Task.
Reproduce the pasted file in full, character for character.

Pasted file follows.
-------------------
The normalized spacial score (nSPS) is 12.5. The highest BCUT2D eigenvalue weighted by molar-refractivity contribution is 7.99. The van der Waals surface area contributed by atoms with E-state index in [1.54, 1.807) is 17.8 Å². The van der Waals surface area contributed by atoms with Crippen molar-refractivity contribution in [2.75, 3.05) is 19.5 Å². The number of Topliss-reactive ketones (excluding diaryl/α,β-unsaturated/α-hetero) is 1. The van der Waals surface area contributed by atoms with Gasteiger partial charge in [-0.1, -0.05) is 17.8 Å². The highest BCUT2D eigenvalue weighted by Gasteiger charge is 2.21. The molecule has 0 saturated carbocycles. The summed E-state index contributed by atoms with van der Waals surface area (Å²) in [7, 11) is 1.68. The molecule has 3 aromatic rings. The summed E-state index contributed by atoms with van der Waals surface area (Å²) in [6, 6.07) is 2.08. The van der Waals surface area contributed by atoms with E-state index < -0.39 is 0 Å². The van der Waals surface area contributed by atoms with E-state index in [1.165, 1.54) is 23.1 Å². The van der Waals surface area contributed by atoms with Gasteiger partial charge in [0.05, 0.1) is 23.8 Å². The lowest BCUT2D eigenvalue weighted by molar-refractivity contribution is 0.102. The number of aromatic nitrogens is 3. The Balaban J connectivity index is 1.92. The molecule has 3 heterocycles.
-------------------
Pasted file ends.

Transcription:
The normalized spacial score (nSPS) is 12.5. The highest BCUT2D eigenvalue weighted by molar-refractivity contribution is 7.99. The van der Waals surface area contributed by atoms with E-state index in [1.54, 1.807) is 17.8 Å². The van der Waals surface area contributed by atoms with Crippen molar-refractivity contribution in [2.75, 3.05) is 19.5 Å². The number of Topliss-reactive ketones (excluding diaryl/α,β-unsaturated/α-hetero) is 1. The van der Waals surface area contributed by atoms with Gasteiger partial charge in [-0.1, -0.05) is 17.8 Å². The highest BCUT2D eigenvalue weighted by Gasteiger charge is 2.21. The molecule has 0 saturated carbocycles. The summed E-state index contributed by atoms with van der Waals surface area (Å²) in [7, 11) is 1.68. The molecule has 3 aromatic rings. The summed E-state index contributed by atoms with van der Waals surface area (Å²) in [6, 6.07) is 2.08. The van der Waals surface area contributed by atoms with E-state index < -0.39 is 0 Å². The van der Waals surface area contributed by atoms with E-state index in [1.165, 1.54) is 23.1 Å². The van der Waals surface area contributed by atoms with Gasteiger partial charge in [0.05, 0.1) is 23.8 Å². The lowest BCUT2D eigenvalue weighted by molar-refractivity contribution is 0.102. The number of aromatic nitrogens is 3. The Balaban J connectivity index is 1.92. The molecule has 3 heterocycles.